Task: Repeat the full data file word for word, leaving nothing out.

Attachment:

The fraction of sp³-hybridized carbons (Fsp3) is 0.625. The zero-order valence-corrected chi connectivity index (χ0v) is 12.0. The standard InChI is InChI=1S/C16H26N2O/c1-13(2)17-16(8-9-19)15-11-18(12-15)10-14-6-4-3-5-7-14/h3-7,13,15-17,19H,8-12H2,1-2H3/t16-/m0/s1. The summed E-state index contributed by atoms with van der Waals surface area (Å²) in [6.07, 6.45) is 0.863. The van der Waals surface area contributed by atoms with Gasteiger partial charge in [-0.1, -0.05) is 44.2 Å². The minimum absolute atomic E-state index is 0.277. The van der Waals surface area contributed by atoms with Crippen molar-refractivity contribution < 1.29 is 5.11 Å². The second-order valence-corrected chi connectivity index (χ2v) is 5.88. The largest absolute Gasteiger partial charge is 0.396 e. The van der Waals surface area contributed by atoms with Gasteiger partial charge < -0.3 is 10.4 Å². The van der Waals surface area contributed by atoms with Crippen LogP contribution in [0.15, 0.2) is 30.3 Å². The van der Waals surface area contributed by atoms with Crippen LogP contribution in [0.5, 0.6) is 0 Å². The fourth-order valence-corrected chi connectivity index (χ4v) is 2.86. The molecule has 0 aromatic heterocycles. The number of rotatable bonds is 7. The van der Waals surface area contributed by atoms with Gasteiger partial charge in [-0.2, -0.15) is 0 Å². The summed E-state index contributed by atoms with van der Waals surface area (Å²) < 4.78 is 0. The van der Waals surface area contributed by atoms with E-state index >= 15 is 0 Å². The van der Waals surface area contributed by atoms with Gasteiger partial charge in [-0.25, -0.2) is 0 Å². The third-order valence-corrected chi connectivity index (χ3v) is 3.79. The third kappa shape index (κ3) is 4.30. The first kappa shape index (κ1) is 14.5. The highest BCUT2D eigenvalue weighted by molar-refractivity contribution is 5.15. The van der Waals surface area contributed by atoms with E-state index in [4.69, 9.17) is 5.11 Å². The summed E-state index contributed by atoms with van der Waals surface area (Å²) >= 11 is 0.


The fraction of sp³-hybridized carbons (Fsp3) is 0.625. The zero-order valence-corrected chi connectivity index (χ0v) is 12.0. The standard InChI is InChI=1S/C16H26N2O/c1-13(2)17-16(8-9-19)15-11-18(12-15)10-14-6-4-3-5-7-14/h3-7,13,15-17,19H,8-12H2,1-2H3/t16-/m0/s1. The summed E-state index contributed by atoms with van der Waals surface area (Å²) in [6.07, 6.45) is 0.863. The van der Waals surface area contributed by atoms with Gasteiger partial charge in [-0.1, -0.05) is 44.2 Å². The minimum absolute atomic E-state index is 0.277. The van der Waals surface area contributed by atoms with Crippen molar-refractivity contribution < 1.29 is 5.11 Å². The second-order valence-corrected chi connectivity index (χ2v) is 5.88. The largest absolute Gasteiger partial charge is 0.396 e. The van der Waals surface area contributed by atoms with Gasteiger partial charge < -0.3 is 10.4 Å². The van der Waals surface area contributed by atoms with Crippen LogP contribution in [0.15, 0.2) is 30.3 Å². The van der Waals surface area contributed by atoms with Crippen LogP contribution in [0.5, 0.6) is 0 Å². The fourth-order valence-corrected chi connectivity index (χ4v) is 2.86. The molecule has 0 aromatic heterocycles. The number of rotatable bonds is 7. The van der Waals surface area contributed by atoms with Gasteiger partial charge in [-0.2, -0.15) is 0 Å². The summed E-state index contributed by atoms with van der Waals surface area (Å²) < 4.78 is 0. The van der Waals surface area contributed by atoms with E-state index >= 15 is 0 Å². The van der Waals surface area contributed by atoms with Gasteiger partial charge in [-0.25, -0.2) is 0 Å². The third-order valence-corrected chi connectivity index (χ3v) is 3.79. The third kappa shape index (κ3) is 4.30. The first kappa shape index (κ1) is 14.5. The highest BCUT2D eigenvalue weighted by molar-refractivity contribution is 5.15. The van der Waals surface area contributed by atoms with E-state index in [4.69, 9.17) is 5.11 Å². The summed E-state index contributed by atoms with van der Waals surface area (Å²) >= 11 is 0.